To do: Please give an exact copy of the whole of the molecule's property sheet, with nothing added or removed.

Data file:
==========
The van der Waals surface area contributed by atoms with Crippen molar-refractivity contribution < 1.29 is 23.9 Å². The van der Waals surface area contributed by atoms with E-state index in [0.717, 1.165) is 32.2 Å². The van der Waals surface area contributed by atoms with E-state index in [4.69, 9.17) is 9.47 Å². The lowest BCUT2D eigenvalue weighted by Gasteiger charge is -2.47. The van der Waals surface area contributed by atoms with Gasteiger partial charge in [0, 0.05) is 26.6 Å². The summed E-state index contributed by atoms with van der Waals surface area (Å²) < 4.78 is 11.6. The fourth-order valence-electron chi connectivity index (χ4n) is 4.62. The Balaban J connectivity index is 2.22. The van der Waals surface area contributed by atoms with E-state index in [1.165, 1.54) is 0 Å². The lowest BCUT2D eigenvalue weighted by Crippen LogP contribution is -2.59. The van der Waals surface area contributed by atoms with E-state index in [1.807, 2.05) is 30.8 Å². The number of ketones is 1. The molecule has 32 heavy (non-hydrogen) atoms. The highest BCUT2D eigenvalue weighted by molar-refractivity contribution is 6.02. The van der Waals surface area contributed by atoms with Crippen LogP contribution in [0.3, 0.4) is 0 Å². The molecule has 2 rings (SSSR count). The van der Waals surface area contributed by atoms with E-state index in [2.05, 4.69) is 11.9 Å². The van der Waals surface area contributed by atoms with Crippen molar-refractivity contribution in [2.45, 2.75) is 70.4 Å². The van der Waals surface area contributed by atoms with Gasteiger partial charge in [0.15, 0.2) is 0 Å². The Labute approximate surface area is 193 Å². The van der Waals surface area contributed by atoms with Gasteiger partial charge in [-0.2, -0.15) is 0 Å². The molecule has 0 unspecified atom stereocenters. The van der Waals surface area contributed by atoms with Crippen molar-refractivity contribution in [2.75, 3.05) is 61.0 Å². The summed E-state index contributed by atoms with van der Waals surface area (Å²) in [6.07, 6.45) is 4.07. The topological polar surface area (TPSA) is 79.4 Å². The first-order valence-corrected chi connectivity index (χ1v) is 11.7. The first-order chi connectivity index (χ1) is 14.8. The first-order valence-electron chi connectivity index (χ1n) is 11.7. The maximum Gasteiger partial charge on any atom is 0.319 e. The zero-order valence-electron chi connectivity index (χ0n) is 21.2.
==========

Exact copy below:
The van der Waals surface area contributed by atoms with Crippen molar-refractivity contribution < 1.29 is 23.9 Å². The van der Waals surface area contributed by atoms with E-state index in [0.717, 1.165) is 32.2 Å². The van der Waals surface area contributed by atoms with E-state index in [4.69, 9.17) is 9.47 Å². The lowest BCUT2D eigenvalue weighted by Gasteiger charge is -2.47. The van der Waals surface area contributed by atoms with Gasteiger partial charge in [0, 0.05) is 26.6 Å². The summed E-state index contributed by atoms with van der Waals surface area (Å²) < 4.78 is 11.6. The fourth-order valence-electron chi connectivity index (χ4n) is 4.62. The Balaban J connectivity index is 2.22. The van der Waals surface area contributed by atoms with E-state index in [1.165, 1.54) is 0 Å². The lowest BCUT2D eigenvalue weighted by Crippen LogP contribution is -2.59. The van der Waals surface area contributed by atoms with E-state index in [1.807, 2.05) is 30.8 Å². The number of ketones is 1. The molecule has 32 heavy (non-hydrogen) atoms. The highest BCUT2D eigenvalue weighted by molar-refractivity contribution is 6.02. The van der Waals surface area contributed by atoms with Crippen LogP contribution in [0.3, 0.4) is 0 Å². The molecule has 2 rings (SSSR count). The van der Waals surface area contributed by atoms with E-state index in [2.05, 4.69) is 11.9 Å². The van der Waals surface area contributed by atoms with Crippen molar-refractivity contribution in [2.45, 2.75) is 70.4 Å². The van der Waals surface area contributed by atoms with Gasteiger partial charge in [0.15, 0.2) is 0 Å². The Labute approximate surface area is 193 Å². The van der Waals surface area contributed by atoms with Gasteiger partial charge in [-0.2, -0.15) is 0 Å². The molecule has 0 unspecified atom stereocenters. The van der Waals surface area contributed by atoms with Crippen molar-refractivity contribution in [2.75, 3.05) is 61.0 Å². The summed E-state index contributed by atoms with van der Waals surface area (Å²) in [6.07, 6.45) is 4.07. The topological polar surface area (TPSA) is 79.4 Å². The first-order valence-corrected chi connectivity index (χ1v) is 11.7. The first-order chi connectivity index (χ1) is 14.8. The first-order valence-electron chi connectivity index (χ1n) is 11.7. The maximum Gasteiger partial charge on any atom is 0.319 e. The zero-order valence-electron chi connectivity index (χ0n) is 21.2.